Pubdate: Sun, 27 Jan 2013
Source: Oakland Press, The (MI)
Copyright: 2013 The Oakland Press
Author: Leonard Pitts Jr.


Dear Mr. President: Congratulations on your second inauguration.
Let's talk about drugs. As it happens, today's festivities fell on
Martin Luther King Day. This isn't the first time you and Dr. King
have encountered one another on the calendar. You first accepted your
party's nomination for the presidency on the 45th anniversary of his
"I Have a Dream" speech.

Though King is a hero for you, one suspects you find mild annoyance in
that confluence of dates, given that it draws attention to that which
you have assiduously ignored. Meaning, of course, race and the
milestone your presidency represents.

Not that anyone should blame you for this. Your predicament is
reminiscent of a fairly obscure comic book character named Black Bolt.
Because his merest whisper can shatter mountains, he is doomed to live
as a mute. That's an apt description of you with regard to race. The
social and political dynamics of your unique position are such that
whatever you say on the subject is magnified a hundredfold,
reverberates through the echo chamber of media until it drowns out
everything else. And any racially related action you take is magnified
beyond even that, as your opponents will surely use it in an effort to
shrink and delimit your presidency.

On the other hand, when have they ever needed an excuse to do

Mr. President, one should always be cautious in speculating what might
happen "if so-and-so were alive today," if only because it is unfair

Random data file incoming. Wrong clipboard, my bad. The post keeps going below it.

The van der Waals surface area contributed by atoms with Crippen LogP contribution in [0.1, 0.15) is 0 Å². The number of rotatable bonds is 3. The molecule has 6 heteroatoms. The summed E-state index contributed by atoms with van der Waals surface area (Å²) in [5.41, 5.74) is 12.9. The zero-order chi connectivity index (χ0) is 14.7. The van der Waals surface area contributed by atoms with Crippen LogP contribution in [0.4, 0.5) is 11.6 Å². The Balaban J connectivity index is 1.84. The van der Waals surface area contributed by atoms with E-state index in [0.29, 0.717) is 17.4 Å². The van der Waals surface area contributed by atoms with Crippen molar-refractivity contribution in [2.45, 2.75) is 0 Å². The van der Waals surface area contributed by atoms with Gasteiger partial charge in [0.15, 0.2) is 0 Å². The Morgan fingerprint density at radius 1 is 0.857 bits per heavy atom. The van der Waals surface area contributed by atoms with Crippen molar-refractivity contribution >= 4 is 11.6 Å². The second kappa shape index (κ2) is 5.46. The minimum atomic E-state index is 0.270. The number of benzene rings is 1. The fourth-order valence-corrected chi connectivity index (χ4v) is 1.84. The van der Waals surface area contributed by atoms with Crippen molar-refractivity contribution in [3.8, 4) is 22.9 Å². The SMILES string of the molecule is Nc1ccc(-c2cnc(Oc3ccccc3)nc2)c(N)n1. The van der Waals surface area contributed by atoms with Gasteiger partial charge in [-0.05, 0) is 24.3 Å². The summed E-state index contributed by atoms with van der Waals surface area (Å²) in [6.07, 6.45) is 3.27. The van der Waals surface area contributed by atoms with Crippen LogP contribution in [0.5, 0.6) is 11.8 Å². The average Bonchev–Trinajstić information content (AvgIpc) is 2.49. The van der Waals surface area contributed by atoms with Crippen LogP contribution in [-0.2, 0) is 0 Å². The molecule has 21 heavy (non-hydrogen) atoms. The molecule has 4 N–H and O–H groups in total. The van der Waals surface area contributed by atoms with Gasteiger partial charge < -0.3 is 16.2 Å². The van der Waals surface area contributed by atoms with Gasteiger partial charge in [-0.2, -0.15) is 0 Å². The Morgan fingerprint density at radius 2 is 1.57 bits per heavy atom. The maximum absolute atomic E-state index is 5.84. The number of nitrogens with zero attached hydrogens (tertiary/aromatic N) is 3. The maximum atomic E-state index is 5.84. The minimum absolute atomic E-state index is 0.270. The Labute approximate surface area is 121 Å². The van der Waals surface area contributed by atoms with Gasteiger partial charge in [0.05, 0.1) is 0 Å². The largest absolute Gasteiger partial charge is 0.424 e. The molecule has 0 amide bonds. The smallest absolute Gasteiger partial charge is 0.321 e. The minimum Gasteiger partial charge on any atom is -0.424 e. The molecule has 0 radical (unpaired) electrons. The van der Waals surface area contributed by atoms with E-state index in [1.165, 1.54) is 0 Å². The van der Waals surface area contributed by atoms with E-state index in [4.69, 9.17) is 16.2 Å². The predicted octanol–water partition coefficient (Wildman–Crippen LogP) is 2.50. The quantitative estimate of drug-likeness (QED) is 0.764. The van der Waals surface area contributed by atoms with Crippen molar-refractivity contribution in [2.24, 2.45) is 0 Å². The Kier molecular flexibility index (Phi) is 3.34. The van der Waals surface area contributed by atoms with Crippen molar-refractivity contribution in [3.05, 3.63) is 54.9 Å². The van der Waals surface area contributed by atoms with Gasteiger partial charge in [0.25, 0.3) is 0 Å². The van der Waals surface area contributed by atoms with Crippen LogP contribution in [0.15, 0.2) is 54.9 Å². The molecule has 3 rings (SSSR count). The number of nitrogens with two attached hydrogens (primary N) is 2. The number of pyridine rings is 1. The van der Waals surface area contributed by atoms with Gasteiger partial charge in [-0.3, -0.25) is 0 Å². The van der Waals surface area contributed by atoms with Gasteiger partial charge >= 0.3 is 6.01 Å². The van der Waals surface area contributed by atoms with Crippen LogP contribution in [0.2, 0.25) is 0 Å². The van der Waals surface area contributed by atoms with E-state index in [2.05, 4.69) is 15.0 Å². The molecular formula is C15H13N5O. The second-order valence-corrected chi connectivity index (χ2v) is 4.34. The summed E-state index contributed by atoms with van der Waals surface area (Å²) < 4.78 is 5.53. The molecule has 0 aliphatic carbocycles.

to "so-and-so," who gets used like an advertising mascot and has no
say in the matter. But, that said, one cannot help but believe that if
your hero Martin - our hero Martin - were with us today, he would be
deeply concerned about the inequities and iniquities of the so-called
War on Drugs.

For over 40 years, it has fallen on African-American men like a
hammer, a litany of selective enforcement and incarceration funneling
white drug offenders into diversion programs or otherwise giving them
the benefit of judicial discretion, while locking up black ones in
numbers that are nothing less than a national scandal. In some states,
a black drug offender is as much as 50 times more likely than a white
one to be incarcerated

For the African-American community, it is a state of affairs that has
implications far beyond the injustice system. It touches on poverty
(former felons are often denied employment); father absence (it is
hard to be a father from behind a glass barricade); housing (former
felons can be banned from public housing); education (drug offenders
can be denied student loans); voting rights (former felons often lose
the ballot).

A handful of your predecessors, Mr. President, at significant
political risk, struck away most of the legal strictures binding
African-Americans to lives of paltriness, penury and pain. But this
one remains, and it falls to you.

Granted, you have other things on your plate as your second term
begins: immigration reform, gun control, war, the economy. Put this
there, too.

African-Americans gave you 93 percent of their vote. Yes,
conservatives often read into that number some conspiracy of racial
solidarity against them. And yes, like so much of what conservatives
say these days, that's both silly and antifactual. John Kerry got 88
percent of the black vote, Al Gore got 90 and neither man has ever
sung an Al Green song at the Apollo Theater.

Still, it is obvious there is in the African-American community a
great affection for you and pride in you. If that holds any meaning
for you, you must address this issue. At some point, the failure to do
so amounts to nothing less than moral cowardice.

Dismantle the failed War on Drugs, Mr. President. In so doing, you
would honor Dr. King's legacy. And help ensure your own.
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